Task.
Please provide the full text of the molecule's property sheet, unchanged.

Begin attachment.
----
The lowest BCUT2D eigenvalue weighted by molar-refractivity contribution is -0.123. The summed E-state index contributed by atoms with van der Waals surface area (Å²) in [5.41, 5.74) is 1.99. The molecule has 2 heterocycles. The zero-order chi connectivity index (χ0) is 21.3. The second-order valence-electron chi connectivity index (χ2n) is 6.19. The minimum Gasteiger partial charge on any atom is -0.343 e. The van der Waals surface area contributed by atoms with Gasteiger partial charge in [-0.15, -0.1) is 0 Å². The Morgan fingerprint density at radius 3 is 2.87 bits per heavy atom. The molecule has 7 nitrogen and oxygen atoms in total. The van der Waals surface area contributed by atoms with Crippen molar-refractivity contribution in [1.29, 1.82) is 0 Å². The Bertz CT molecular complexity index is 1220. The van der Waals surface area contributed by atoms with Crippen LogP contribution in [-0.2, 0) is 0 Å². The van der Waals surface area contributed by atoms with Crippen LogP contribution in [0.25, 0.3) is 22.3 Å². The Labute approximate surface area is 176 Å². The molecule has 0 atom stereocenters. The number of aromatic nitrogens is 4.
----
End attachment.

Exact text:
The lowest BCUT2D eigenvalue weighted by molar-refractivity contribution is -0.123. The summed E-state index contributed by atoms with van der Waals surface area (Å²) in [5.41, 5.74) is 1.99. The molecule has 2 heterocycles. The zero-order chi connectivity index (χ0) is 21.3. The second-order valence-electron chi connectivity index (χ2n) is 6.19. The minimum Gasteiger partial charge on any atom is -0.343 e. The van der Waals surface area contributed by atoms with Gasteiger partial charge in [-0.15, -0.1) is 0 Å². The Morgan fingerprint density at radius 3 is 2.87 bits per heavy atom. The molecule has 7 nitrogen and oxygen atoms in total. The van der Waals surface area contributed by atoms with Crippen molar-refractivity contribution in [1.29, 1.82) is 0 Å². The Bertz CT molecular complexity index is 1220. The van der Waals surface area contributed by atoms with Crippen LogP contribution in [-0.2, 0) is 0 Å². The van der Waals surface area contributed by atoms with Crippen LogP contribution in [0.25, 0.3) is 22.3 Å². The Labute approximate surface area is 176 Å². The molecule has 0 atom stereocenters. The number of aromatic nitrogens is 4.